The Most Common Skincare Myths

Anti Inflammatory Moisturizer from Mikel Kristi

The Most Common Skincare Myths

September 30, 2018

This post is in collaboration with and sponsored by Mikel Kristi.

One of the most memorable days during my college career, was getting a skincare assessment. For some reason, I assumed my skin was in tip top shape because I was young and I washed my skin every few days. Yes, every FEW days. Luckily, that aesthetician gave me a cold hard reality check one day. We went into a dark room, and she did the sun damage test to find that my skin was completely ruined. Blasted. I mean it was just not even remotely healthy. All this time, I had thought I was doing an “okay” job and I didn’t need to do much, but it was clear I needed to put 100% more effort given it was a half-assed attempt at that point.

Fast forward 10 years, and here I am walking into Skin Appeal here in Tucson Arizona. The receptionist greets me kindly and hands me a form to fill out. After I finish the paperwork, we go into a dark room to take photos of my face. Here I am again TEN years later thinking my skin is in great shape minus the acne 100% caused by my marathon training. I mean sweating for hours would affect anyone's skin, right? Reflecting back on this, how have I not learned from my last experience doing a consult like this?

After taking the photos of my skin, we go into my room and wait for Christy Hall to come assess the damage and give me her recommendation long-term for my skin. I’d been waiting to meet her, and get educated because one of her favorite elements to the beauty industry is educating people. When I spoke with her on the phone, she wanted to educate me immediately. It’s not always about doing something to a patient. It’s about educating them so they can in fact, take care of their own skin. Most of us are not aware of the basics of skincare (trust me; I was schooled significantly and I had considered myself an expert.) There's also so much propaganda and misinformation in the beauty industry. I like to call them myths so let's dive into these so I can educate all of us.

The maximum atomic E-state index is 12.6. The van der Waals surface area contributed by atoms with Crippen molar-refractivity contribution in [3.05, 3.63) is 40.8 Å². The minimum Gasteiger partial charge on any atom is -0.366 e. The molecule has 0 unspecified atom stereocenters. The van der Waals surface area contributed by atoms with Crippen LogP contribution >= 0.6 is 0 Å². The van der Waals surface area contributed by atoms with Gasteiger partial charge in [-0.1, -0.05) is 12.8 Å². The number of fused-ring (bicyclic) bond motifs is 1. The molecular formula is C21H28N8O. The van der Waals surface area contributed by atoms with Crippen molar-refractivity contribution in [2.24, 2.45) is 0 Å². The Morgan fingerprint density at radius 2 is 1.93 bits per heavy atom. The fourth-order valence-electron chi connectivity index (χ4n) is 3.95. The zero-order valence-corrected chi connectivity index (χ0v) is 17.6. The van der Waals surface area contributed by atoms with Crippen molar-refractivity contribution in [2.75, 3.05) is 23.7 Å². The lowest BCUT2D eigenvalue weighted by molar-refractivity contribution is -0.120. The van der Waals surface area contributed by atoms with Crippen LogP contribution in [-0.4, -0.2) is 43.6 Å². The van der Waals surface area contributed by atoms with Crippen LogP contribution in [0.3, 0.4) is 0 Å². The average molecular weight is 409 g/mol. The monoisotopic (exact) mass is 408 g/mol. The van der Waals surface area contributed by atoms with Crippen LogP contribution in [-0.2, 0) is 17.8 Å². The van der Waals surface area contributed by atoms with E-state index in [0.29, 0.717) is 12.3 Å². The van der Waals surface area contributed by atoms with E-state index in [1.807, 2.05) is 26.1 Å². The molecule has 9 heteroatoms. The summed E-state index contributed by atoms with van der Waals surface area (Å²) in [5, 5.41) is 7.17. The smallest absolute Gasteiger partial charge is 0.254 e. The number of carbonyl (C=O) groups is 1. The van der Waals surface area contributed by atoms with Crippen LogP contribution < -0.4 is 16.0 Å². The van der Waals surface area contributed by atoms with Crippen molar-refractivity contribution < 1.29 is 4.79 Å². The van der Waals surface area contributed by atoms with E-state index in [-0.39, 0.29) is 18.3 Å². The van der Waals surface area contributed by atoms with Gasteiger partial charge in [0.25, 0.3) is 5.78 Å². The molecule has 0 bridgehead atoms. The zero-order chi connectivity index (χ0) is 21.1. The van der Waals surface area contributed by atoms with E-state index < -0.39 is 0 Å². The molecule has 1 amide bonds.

This is a close up shot of me using the peel pads from Mikel Kristi skincare.

1. You have normal, oily, dry or combination skin.

This is one of the biggest misconceptions of skincare. Christy explained to me that no single person has a specific skin type for the long-term. We are all given the same skin. However, something happens along the way that changes our skin. Whether it’s lack of care for the skin, dry climate, extremely humid climate. Too much greasy food, not cleansing the skin, etc. leads to a certain issue. Just because I had greasy and oily skin in the 8th grade, does not mean I should still be using a skincare line for oily skin today. Likely, my skin is dry now after using years of that oily skincare line and I need a change. Before you choose a product line for the 5th time for “oily” skin, talk to a dermatologist or skincare professional in order to get to the root of the problem and finally fix the skin for good.